I have reached a state in my relationship, where we have become caring partners but are no more sexual animals. I see a conspicuous change in my sexual lust for him over the years we have been together. I still remember the time when we first met, there was this potent alchemy of attraction. We sat under the foliage of an autumn tree. The withered leafs and yellow dainty flowers fell from its branches on my hair. He lovingly picked them from my hair as he spoke to me. The warmth of his fingers seeped through my chest. It was such a big turn-on. I waited for a flower to drop so that he touches my hair.
Cut to present
He and I moved in, ate together, slept together, sat together. I can see almost all verbs fitting in this construct of ‘togetherness’. I could also see this togetherness becoming an erotic block. The constant presence! In our quest to become closer, we had actually fused. We had become one and it is that ‘oneness’ that was weakening my erotic desire. I failed to see that fusion is not connect. Because there is no bridge to walk on, no other internal world to explore. In other words, there was no separate person left for me to desire. I was just not ok with this ‘workable love’.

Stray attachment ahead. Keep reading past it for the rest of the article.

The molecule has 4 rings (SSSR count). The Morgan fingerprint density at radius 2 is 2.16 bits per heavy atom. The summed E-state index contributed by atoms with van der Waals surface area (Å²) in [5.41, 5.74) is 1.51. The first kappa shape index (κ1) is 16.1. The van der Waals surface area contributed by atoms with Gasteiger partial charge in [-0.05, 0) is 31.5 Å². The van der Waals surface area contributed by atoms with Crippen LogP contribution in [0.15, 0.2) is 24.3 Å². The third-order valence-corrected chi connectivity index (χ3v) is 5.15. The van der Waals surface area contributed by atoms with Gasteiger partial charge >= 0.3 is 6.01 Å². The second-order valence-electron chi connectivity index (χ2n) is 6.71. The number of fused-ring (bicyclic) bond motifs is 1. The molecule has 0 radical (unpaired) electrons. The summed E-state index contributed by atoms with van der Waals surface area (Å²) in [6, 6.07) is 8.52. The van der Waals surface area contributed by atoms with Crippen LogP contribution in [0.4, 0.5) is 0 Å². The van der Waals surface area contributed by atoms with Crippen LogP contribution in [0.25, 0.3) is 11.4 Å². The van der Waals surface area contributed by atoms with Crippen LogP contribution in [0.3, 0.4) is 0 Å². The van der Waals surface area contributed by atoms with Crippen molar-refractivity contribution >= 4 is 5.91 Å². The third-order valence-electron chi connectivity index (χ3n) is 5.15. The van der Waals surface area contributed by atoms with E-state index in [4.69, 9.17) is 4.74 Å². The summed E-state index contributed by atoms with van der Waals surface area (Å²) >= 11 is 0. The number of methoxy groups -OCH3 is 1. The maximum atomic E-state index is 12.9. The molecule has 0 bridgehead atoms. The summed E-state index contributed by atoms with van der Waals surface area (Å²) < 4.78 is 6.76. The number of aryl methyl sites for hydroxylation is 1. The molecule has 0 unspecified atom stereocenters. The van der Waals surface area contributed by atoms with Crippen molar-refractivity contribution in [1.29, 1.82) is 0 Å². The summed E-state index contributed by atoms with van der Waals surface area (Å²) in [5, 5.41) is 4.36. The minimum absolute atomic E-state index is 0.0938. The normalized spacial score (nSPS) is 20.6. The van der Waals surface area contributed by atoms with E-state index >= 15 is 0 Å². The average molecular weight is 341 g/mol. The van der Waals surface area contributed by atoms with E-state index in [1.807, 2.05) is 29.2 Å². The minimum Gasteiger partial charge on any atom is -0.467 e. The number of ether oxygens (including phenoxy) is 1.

In the words of Proust, “The real voyage of discovery lies not in seeking new landscapes but in having new eyes’. And I unexpectedly did that when I saw my partner with new eyes. It so happened that my partner who is an artist was performing on stage and I was watching him among the audience. And I looked at him and thought “Oh! he’s so attractive”. It was almost weird like an out-of-body experience.
And you know what was so attractive? For a moment there, I forgot that he’s my partner, the mundane, the constant, the bickering. I saw him out of the context of our partnership, switching from a zoom lens to a wide-angle in which he was his own person. I did not see him as a partner but as a person complete in himself. He looked no longer familiar. And unfamiliar is what begets desire.
I lusted for him again